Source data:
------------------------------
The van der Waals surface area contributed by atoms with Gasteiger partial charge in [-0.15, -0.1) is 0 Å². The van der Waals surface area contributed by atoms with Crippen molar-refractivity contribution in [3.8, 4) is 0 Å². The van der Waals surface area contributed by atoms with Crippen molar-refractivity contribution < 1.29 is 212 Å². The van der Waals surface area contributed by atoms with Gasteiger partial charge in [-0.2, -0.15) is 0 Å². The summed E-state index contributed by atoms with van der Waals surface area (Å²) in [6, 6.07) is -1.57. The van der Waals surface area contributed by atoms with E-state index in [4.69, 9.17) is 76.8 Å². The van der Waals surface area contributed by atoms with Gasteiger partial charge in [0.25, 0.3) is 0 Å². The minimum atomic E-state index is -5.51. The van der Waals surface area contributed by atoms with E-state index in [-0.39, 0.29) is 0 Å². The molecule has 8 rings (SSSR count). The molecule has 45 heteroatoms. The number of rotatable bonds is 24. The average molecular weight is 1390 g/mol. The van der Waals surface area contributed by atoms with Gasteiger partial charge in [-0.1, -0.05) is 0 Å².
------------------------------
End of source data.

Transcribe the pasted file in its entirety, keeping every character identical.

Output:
The van der Waals surface area contributed by atoms with Gasteiger partial charge in [-0.15, -0.1) is 0 Å². The van der Waals surface area contributed by atoms with Crippen molar-refractivity contribution in [3.8, 4) is 0 Å². The van der Waals surface area contributed by atoms with Crippen molar-refractivity contribution < 1.29 is 212 Å². The van der Waals surface area contributed by atoms with Gasteiger partial charge in [-0.2, -0.15) is 0 Å². The summed E-state index contributed by atoms with van der Waals surface area (Å²) in [6, 6.07) is -1.57. The van der Waals surface area contributed by atoms with E-state index in [4.69, 9.17) is 76.8 Å². The van der Waals surface area contributed by atoms with Gasteiger partial charge in [0.25, 0.3) is 0 Å². The minimum atomic E-state index is -5.51. The van der Waals surface area contributed by atoms with E-state index in [-0.39, 0.29) is 0 Å². The molecule has 8 rings (SSSR count). The molecule has 45 heteroatoms. The number of rotatable bonds is 24. The average molecular weight is 1390 g/mol. The van der Waals surface area contributed by atoms with Gasteiger partial charge in [-0.1, -0.05) is 0 Å².